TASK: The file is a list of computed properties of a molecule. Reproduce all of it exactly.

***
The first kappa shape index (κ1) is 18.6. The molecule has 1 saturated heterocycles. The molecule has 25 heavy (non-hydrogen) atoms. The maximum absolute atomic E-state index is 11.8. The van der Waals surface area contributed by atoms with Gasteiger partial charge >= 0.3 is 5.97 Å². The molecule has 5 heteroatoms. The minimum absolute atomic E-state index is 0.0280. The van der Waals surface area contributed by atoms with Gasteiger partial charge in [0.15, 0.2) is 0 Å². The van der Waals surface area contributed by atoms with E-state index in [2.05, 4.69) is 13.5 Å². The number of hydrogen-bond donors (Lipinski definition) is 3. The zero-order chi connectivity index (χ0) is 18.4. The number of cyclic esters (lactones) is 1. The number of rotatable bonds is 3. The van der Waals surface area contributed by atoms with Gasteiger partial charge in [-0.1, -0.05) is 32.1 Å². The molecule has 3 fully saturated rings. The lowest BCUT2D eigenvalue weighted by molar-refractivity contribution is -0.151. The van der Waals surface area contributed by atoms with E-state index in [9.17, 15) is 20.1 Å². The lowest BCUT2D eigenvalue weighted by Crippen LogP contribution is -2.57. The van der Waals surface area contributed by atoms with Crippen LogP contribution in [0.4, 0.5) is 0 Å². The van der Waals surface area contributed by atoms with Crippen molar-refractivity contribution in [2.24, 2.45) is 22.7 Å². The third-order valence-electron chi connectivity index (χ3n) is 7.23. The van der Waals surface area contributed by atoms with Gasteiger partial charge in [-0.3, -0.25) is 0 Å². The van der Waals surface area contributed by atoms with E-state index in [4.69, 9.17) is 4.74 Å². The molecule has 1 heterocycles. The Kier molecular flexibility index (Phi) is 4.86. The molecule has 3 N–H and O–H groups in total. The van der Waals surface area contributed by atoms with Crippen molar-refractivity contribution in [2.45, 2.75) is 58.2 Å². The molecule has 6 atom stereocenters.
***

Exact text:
The first kappa shape index (κ1) is 18.6. The molecule has 1 saturated heterocycles. The molecule has 25 heavy (non-hydrogen) atoms. The maximum absolute atomic E-state index is 11.8. The van der Waals surface area contributed by atoms with Gasteiger partial charge >= 0.3 is 5.97 Å². The molecule has 5 heteroatoms. The minimum absolute atomic E-state index is 0.0280. The van der Waals surface area contributed by atoms with Gasteiger partial charge in [0.15, 0.2) is 0 Å². The van der Waals surface area contributed by atoms with E-state index in [2.05, 4.69) is 13.5 Å². The number of hydrogen-bond donors (Lipinski definition) is 3. The zero-order chi connectivity index (χ0) is 18.4. The number of cyclic esters (lactones) is 1. The number of rotatable bonds is 3. The van der Waals surface area contributed by atoms with Gasteiger partial charge in [-0.1, -0.05) is 32.1 Å². The molecule has 3 fully saturated rings. The lowest BCUT2D eigenvalue weighted by molar-refractivity contribution is -0.151. The van der Waals surface area contributed by atoms with E-state index in [9.17, 15) is 20.1 Å². The lowest BCUT2D eigenvalue weighted by Crippen LogP contribution is -2.57. The van der Waals surface area contributed by atoms with Crippen LogP contribution in [0.4, 0.5) is 0 Å². The van der Waals surface area contributed by atoms with Crippen molar-refractivity contribution in [2.24, 2.45) is 22.7 Å². The third-order valence-electron chi connectivity index (χ3n) is 7.23. The van der Waals surface area contributed by atoms with Gasteiger partial charge in [-0.3, -0.25) is 0 Å². The van der Waals surface area contributed by atoms with E-state index in [4.69, 9.17) is 4.74 Å². The molecule has 1 heterocycles. The Kier molecular flexibility index (Phi) is 4.86. The molecule has 3 N–H and O–H groups in total. The van der Waals surface area contributed by atoms with Crippen molar-refractivity contribution in [2.45, 2.75) is 58.2 Å². The molecule has 6 atom stereocenters.